We spend more than a third of our day at the workplace. We can almost consider it as our home away from home, and hour home should be a place where we feel comfortable. ‘Good vibes’ at the workplace help us stay active, interested and optimistic. That’s why more and more professionals are wondering how can they contribute to achieve a good work environment.
Good working environments, a mental and social need
According to a report by the World Health Organization, depression and anxiety make companies lose a billion dollars in productivity. A fact of interest for executives, since it is a key factor that may not be apparent at first glance.
Companies are aware that a positive work environment has a direct impact on their employee’s productivity, so many of them implement actions in order to promote fellowship and self-confidence among staffers.
Corporations are responsible for part of this process, but we shouldn´t ignore that the ultimate drivers and recipients of said good work environment are employees themselves. So, what’s the benefit in promoting it? First and foremost, what was already mentioned in the WHO report: mental health. It’s extremely complicated to give your 100% if every work day is seen as a drag.
Individuals capable of staying happy and productive usually have been lucky to perform their duties within healthy, participatory work environments. In addition, being seen as a resolute person with attitude and a sense of fellowship is undoubtedly one of the personal skills most valued by companies. The thing is, who would want to work along with somebody problematic? No matter how well they perform their duties, no one wants a toxic person close.
Other benefits associated to a good working environment
In addition to an increase in productivity that translates into an optimal work environment for companies, it also improves many other professional aspects:
- Synergies to learn and improve. By getting along with your colleagues, you’ll create a “triple positive threat”: you will come up with new ideas and twists to what’s already established, improve your professional skills and broaden your knowledge, and even discover new horizons that you never considered before.
- Less occupational risks. According to the Eurobarometer, more than 50% of the workforce consider stress as a significant occupational risk. An optimal work environment reduces the level of stress, so your physical, social and mental health will improve. It also cuts down on healthcare costs and number of lost workdays.
- Self-fulfilment. Maslow’s pyramid theory classifies human needs in five levels. The last one, only satisfied once we surmount the previous four, is self-fulfilment. An optimal work environment helps us on every level, facilitating our journey to the top.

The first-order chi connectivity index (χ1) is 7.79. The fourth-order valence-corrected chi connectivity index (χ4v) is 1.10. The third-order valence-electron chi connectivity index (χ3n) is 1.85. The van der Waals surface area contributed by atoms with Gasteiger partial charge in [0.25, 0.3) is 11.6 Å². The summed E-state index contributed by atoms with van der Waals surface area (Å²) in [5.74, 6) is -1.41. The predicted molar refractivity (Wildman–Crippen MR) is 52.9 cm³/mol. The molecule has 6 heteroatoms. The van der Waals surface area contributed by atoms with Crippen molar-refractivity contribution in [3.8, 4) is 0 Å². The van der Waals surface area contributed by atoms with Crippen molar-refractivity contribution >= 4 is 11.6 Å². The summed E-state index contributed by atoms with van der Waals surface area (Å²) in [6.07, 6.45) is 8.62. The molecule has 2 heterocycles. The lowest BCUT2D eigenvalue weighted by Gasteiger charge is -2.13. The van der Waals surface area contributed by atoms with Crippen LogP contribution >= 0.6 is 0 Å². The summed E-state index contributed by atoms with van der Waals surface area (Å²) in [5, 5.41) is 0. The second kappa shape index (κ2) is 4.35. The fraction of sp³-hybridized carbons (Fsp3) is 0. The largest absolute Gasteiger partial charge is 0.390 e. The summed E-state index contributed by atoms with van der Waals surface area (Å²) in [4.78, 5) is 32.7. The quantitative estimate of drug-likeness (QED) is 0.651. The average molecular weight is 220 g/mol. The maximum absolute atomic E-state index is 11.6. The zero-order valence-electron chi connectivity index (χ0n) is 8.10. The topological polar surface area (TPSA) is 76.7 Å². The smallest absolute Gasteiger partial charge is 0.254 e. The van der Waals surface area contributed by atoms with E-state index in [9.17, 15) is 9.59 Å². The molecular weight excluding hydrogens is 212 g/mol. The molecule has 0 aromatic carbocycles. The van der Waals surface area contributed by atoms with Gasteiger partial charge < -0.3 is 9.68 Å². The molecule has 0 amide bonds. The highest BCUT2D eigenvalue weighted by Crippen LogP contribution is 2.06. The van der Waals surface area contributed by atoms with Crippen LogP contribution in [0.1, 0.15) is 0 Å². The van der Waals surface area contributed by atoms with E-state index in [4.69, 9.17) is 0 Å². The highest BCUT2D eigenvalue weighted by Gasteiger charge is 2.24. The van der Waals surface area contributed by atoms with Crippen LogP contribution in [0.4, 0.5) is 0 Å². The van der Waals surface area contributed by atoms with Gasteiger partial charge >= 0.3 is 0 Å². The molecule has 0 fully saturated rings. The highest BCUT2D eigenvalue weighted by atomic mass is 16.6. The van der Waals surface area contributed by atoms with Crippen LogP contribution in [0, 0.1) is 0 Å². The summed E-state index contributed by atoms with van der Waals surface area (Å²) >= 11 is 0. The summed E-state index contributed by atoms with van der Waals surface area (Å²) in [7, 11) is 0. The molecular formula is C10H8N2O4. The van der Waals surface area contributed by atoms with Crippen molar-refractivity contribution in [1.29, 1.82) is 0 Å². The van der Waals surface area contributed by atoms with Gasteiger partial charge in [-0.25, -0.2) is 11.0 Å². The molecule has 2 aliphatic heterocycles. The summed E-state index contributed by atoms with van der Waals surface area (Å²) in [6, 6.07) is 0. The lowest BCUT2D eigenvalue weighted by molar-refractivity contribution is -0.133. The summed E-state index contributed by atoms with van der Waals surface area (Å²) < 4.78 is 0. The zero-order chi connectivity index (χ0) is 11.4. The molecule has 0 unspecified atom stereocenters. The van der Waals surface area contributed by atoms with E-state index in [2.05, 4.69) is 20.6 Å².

- Building a contact network with people from other departments is something you should pursue, since one of the main advantages of a good work environment is the possibility to access different profiles more easily. Not only “analogically”: it’s easier to make a connection in social media platforms like LinkedIn if we’re recommended by a third party.
Think over before getting started
Previous to knowing how to improve the relationship among your colleagues, you must observe and evaluate what is the current state of things. This way It’s possible that you detect strengths and weaknesses, as well as the reach of your capability regarding its improvement.
An environment requires a certain amount of time to adapt to new situations and provide a response, although it’s true that bigger structures require a slower, long-lasting process. But remember: by doing your bit, you contribute to improve the bigger picture.
How can I contribute to creating a good working environment?
Now that you’ve identified the benefits of an optimal professional environment, it is time to ask the following question: how can I contribute? Here are some recommendations to take action:
- Respect. Value each and every one of your colleagues and never discredit their ideas. Respect must be the foundation of every relationship, even more so within work environments.
- Leadership skills. Being a leader is not at odds with being a good colleague. Furthermore, being able to ‘pilot the ship’ and organizing your co-workers will mark the distinction between being just like all the rest or standing out. Besides, by becoming a leader you will facilitate the duties of your colleagues, who will gladly follow your lively and innovative spirit.
- Recognition of others’ work. Bragging about your achievements is usually not the best strategy to thrive professionally. If, in addition, you do it at the expense of foreign ideas, you could end up becoming the toxic person in the office. To avoid that, always acknowledge your colleagues’ merits, and praise their good practices. Identifying and giving recognition to their work speaks volumes about your self-confidence and empathy towards others.
- Show autonomy. That doesn’t mean to avoid asking for help. You should be autonomous enough to organize your own duties, but that doesn’t mean that you should avoid asking for some assistance. By doing so, you show trust in your co-workers and help to achieve a good work environment.
- Be thankful. We all need a companion at some point. By humbly acknowledging your weaknesses and appreciating their help, you’ll become a respected individual at the workplace while enhancing your colleagues’ self-esteem.
One last advice: value your colleagues the same way you’d want to be valued. By doing so, you’ll achieve mutual understanding and, accordingly, find the way to promote ideal conditions within a work environment.
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